- Read the valuation report and make an effort to understand it. Make sure the report provides a clear basis for its conclusion.
- Verify the company information in the report is accurate and that the assumptions made by the ESOP appraiser are reasonable.
- Review the report with the ESOP appraiser and verify that the valuation methods employed by the ESOP appraiser are appropriate.
- Understand how the ESOP repurchase obligation is factored in the valuation.
4. Voting ESOP Shares to Select the Board of Directors
The individual ESOP company’s voting requirements are governed by state law, the ESOP’s articles of incorporation and bylaws, and the plan document. The plan document specifies the voting rules for each individual plan. As the legal shareholder, the ESOP trustee is responsible for voting the ESOP shares in most cases, including selecting the board of directors.
In the case of certain infrequent major corporate issues such as liquidation, sale of all or substantially all the assets, recapitalization, and/or merger, the ESOP trustee is legally required to pass-thru voting to the employees.
5. Managing Assets of the ESOP Trust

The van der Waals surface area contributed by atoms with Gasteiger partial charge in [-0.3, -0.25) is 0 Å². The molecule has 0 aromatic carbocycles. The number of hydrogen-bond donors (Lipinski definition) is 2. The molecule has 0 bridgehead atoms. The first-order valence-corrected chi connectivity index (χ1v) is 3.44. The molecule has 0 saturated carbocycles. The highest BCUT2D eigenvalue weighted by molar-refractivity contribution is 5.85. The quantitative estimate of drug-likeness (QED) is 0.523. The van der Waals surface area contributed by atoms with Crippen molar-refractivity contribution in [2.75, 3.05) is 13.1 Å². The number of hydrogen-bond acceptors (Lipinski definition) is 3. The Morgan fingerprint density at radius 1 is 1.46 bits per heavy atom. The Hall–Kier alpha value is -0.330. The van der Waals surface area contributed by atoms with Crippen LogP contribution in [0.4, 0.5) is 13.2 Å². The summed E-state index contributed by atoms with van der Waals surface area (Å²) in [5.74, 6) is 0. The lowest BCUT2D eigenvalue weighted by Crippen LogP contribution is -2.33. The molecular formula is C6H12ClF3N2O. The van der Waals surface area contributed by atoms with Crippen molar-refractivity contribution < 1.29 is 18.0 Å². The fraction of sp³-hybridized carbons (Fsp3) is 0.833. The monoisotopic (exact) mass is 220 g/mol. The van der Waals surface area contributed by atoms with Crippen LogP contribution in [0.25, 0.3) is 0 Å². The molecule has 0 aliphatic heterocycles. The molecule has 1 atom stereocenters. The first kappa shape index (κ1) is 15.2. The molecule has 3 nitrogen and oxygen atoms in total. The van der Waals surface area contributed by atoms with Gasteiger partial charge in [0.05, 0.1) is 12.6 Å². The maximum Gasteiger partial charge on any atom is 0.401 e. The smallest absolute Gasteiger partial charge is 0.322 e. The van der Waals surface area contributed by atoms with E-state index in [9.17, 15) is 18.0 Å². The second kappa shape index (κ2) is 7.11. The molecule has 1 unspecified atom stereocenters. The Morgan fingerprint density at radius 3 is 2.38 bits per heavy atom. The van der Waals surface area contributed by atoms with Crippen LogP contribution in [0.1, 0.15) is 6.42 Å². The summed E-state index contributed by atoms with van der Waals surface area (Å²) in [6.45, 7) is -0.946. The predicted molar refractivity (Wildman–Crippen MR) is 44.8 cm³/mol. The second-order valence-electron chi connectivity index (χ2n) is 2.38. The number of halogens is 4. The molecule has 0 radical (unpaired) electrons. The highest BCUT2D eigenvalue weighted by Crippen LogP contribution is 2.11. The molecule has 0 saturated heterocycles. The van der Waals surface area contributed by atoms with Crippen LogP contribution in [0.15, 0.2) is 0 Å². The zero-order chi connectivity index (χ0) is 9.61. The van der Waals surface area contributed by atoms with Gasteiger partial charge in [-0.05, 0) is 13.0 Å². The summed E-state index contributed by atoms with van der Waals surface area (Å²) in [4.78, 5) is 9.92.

The ESOP assets, which primarily consist of the stock of the company, are required to be held in a trust and managed by the ESOP trustee. The ESOP trustee is the individual with authority and discretion over the plan assets. This includes developing an investment policy of both cash and stock investments.
The ESOP Trustee should be familiar with the fiduciary duty to diversify, keeping in mind that, as mentioned above, an ESOP is by definition designed to invest primarily in qualifying employer securities, and that, in general, plaintiffs in court would need to demonstrate with particular requirements that a fiduciary acted imprudently. They should also be aware of the diversification rules that apply to ESOPs.
6. Following Plan Documents
An ESOP fiduciary is required by ERISA to follow the terms of the plan documents. This means, first, that the ESOP trustee must fully understand the plan and trust documents. The ESOP trustee must make sure the ESOP plan documents are compliant with the necessary rules and regulations and that they are aware of the 5-year remedial amendment cycle and the status of the ESOP plan document.
7. Documenting the Process
The process of making a fiduciary decision is just as important as the result of the process. The decision-making process should be clearly defined and executed as planned.
For this reason, it is vital for the ESOP trustee to take and keep thorough notes. Recommended best practices in documentation include maintaining minutes and internal memos. Many ESOP trustees keep a marked-up copy of every appraisal report on file to document their review process.
The ESOP trustee plays an important role in the overall corporate governance of an ESOP company. You can learn more about the fundamental responsibilities of each corporate governance role with our eBook, Corporate Governance & Your ESOP: Roles and Responsibilities. Just click the link below to request your copy.